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Nice to be home

The Legal Genealogist is home today.

Proud to be the spring seminar speaker for the Alabama Genealogical Society.

Delighted to be at Samford University, home of the Institute of Genealogy and Historical Research each summer (hope to see you there in June!).

AlabamaHome in a place I’ve never lived.

Home … in Alabama… Home to generations of my ancestors.

At this point, it’s entirely up in the air just how many of my family lines passed through Alabama.

Part of the problem is a county courthouse that burned at least twice, in 1882 and again in 1895, taking so many critical family records with it.1

Part of the problem is at least one ancestor who said he was born in Madison County, Kentucky, when it’s known that part of his family was in Madison County, Alabama.2

But there is no question that at least some of my lines came through Alabama, including three generations of women who were born here:

• My great grandmother, Eula (Baird) Livingston Robertson, was born in Alabama in 1869.3

• My great great grandmother, Martha Louise (Shew) Baird Livingston, was born in Alabama around 1855.4

• My great great great grandmother, Margaret (Battles) Shew, was born in Alabama around 1827.5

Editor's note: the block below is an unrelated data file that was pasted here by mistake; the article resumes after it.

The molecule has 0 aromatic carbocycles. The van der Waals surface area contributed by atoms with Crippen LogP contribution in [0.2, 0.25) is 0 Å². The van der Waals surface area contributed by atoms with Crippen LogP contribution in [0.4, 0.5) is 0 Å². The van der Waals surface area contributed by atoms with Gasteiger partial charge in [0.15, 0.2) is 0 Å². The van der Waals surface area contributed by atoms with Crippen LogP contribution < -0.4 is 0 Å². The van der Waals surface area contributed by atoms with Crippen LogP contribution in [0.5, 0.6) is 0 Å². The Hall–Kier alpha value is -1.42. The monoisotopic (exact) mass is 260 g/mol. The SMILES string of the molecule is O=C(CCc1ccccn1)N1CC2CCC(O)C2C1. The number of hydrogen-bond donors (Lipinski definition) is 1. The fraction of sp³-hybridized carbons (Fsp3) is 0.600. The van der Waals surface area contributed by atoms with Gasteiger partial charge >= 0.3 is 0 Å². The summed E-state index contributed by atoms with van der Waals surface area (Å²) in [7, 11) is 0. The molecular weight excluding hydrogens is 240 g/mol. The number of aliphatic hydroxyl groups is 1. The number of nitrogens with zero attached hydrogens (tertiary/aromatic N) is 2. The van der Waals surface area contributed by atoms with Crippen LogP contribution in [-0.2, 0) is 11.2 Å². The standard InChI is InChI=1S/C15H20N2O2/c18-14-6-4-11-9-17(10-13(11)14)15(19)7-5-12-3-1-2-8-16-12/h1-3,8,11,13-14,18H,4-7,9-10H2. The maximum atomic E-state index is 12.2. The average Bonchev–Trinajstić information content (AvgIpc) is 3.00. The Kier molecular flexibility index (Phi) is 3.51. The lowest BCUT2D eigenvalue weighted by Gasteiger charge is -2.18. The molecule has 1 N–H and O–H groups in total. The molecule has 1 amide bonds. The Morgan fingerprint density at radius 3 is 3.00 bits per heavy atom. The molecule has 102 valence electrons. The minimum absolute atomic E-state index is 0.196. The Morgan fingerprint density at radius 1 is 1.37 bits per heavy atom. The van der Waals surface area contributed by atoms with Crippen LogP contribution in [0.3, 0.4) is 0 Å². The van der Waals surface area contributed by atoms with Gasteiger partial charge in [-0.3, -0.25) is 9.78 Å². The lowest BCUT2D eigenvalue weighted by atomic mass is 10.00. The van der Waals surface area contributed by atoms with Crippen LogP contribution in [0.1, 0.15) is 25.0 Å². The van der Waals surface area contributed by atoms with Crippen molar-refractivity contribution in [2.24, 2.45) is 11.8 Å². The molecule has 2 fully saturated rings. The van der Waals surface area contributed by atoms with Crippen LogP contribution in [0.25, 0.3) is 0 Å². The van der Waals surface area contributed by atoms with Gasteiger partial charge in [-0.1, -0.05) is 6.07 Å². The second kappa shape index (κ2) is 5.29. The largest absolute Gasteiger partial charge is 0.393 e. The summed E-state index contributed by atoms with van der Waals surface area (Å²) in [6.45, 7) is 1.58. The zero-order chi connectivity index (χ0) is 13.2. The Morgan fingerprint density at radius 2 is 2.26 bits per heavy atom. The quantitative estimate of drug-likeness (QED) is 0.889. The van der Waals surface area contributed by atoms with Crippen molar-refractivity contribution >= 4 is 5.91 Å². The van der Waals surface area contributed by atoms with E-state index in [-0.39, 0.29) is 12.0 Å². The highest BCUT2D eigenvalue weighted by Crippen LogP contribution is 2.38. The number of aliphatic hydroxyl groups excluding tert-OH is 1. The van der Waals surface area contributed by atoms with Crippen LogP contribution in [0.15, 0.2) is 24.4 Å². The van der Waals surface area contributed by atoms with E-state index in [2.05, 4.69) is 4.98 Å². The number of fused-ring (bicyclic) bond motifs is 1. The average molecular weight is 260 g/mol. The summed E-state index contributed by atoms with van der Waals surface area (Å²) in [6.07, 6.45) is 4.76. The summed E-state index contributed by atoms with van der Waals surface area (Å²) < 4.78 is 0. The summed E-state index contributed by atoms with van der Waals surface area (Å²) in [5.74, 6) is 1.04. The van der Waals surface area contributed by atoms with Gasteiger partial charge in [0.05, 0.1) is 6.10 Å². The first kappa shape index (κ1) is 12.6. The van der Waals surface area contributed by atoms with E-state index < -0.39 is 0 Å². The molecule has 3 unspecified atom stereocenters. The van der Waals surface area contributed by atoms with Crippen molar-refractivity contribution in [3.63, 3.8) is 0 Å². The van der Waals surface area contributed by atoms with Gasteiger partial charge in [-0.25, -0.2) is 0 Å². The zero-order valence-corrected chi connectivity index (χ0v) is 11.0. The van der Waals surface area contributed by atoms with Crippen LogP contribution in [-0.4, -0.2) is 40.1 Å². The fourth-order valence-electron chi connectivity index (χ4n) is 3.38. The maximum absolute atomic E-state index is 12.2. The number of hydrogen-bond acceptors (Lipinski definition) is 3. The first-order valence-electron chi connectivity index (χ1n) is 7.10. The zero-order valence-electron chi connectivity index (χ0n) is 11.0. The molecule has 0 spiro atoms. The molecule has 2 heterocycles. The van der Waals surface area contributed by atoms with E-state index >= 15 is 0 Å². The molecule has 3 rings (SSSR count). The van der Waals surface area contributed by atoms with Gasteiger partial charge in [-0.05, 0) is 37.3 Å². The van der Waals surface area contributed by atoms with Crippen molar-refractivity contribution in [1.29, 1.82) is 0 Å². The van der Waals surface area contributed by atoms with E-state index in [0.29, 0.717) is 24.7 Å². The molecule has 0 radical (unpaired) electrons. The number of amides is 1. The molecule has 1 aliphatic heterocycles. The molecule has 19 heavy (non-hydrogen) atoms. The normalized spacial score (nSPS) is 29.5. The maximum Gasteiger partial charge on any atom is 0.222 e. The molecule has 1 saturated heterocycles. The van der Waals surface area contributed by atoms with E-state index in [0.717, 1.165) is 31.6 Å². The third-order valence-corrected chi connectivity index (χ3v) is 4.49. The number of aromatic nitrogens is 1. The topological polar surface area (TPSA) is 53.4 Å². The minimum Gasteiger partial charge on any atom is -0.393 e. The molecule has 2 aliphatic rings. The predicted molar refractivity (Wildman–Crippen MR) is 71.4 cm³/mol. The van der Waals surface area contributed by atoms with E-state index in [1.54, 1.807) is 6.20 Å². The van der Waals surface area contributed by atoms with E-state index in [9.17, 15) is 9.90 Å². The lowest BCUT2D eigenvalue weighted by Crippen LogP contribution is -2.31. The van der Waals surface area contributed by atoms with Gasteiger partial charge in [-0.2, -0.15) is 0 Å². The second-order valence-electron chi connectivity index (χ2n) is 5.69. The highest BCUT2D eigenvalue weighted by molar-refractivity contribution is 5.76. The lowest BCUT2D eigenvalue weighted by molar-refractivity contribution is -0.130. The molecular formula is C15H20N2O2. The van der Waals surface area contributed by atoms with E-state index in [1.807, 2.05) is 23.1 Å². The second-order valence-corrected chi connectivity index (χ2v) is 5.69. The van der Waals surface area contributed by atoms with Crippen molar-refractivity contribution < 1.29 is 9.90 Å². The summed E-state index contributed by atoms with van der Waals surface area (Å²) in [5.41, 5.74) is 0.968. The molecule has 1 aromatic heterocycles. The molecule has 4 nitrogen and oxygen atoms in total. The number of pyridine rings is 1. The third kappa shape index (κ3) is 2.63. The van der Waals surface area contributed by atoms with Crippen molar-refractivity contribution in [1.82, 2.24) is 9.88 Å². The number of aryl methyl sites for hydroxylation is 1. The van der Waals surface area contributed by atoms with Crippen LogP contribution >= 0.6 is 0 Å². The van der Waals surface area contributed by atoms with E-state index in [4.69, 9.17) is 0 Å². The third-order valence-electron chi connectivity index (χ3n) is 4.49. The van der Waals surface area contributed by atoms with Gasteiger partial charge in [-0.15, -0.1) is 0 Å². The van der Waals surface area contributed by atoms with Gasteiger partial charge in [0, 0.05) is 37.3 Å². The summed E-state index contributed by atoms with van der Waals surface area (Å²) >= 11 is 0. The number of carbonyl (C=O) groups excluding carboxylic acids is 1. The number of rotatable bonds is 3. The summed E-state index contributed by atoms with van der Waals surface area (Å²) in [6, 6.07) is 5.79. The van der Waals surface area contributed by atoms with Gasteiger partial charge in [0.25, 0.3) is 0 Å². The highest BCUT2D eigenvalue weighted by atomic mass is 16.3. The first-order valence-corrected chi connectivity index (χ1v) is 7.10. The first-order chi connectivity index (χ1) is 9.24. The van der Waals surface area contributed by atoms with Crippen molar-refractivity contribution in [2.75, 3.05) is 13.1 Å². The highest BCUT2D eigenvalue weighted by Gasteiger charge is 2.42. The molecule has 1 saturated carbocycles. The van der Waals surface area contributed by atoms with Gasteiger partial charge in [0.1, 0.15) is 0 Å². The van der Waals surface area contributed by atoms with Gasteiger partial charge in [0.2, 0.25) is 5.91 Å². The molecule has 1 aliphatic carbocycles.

And when I walk to the front of the room today in the Brock Forum Auditorium, I will be thinking of those generations of women who did my family proud.

And hoping I can do them proud in my turn.

Home.

In Alabama.


SOURCES

  1. Cherokee County, Alabama, suffered catastrophic record losses in the courthouse fires. See FamilySearch Research Wiki (https://www.familysearch.org/learn/wiki/), “Cherokee County, Alabama,” rev. 18 Mar 2014. All of the marriage records, for example, for the time period when my folks would have been marrying there are gone.
  2. I’m still annoyed with my nemesis second great grandfather, George Washington Cottrell. I expect I’ll still be annoyed the day I join him wherever he may be today… See Judy G. Russell, “Oh George… you stinker!,” The Legal Genealogist, posted 9 Jun 2012 (http://www.legalgenealogist.com/blog : accessed 4 Apr 2014).
  3. See Virginia Department of Health, Certificate of Death, state file no. 6367, Eula Robertson (1954); Bureau of Vital Statistics, Richmond.
  4. See 1860 U.S. census, Cherokee County, Alabama, population schedule, p. 315 (stamped), dwelling 829, family 829, Margaret Shoe household; digital image, Ancestry.com (http://www.ancestry.com : accessed 22 Mar 2014); citing National Archive microfilm publication M653, roll 5.
  5. See ibid. See also 1850 U.S. census, Cherokee County, Alabama, population schedule, 27th District, p. 136 (back) (stamped), dwelling 1055, family 1055, Danl Shew household; digital image, Ancestry.com (http://www.ancestry.com : accessed 22 Mar 2014); citing National Archive microfilm publication M432, roll 3.
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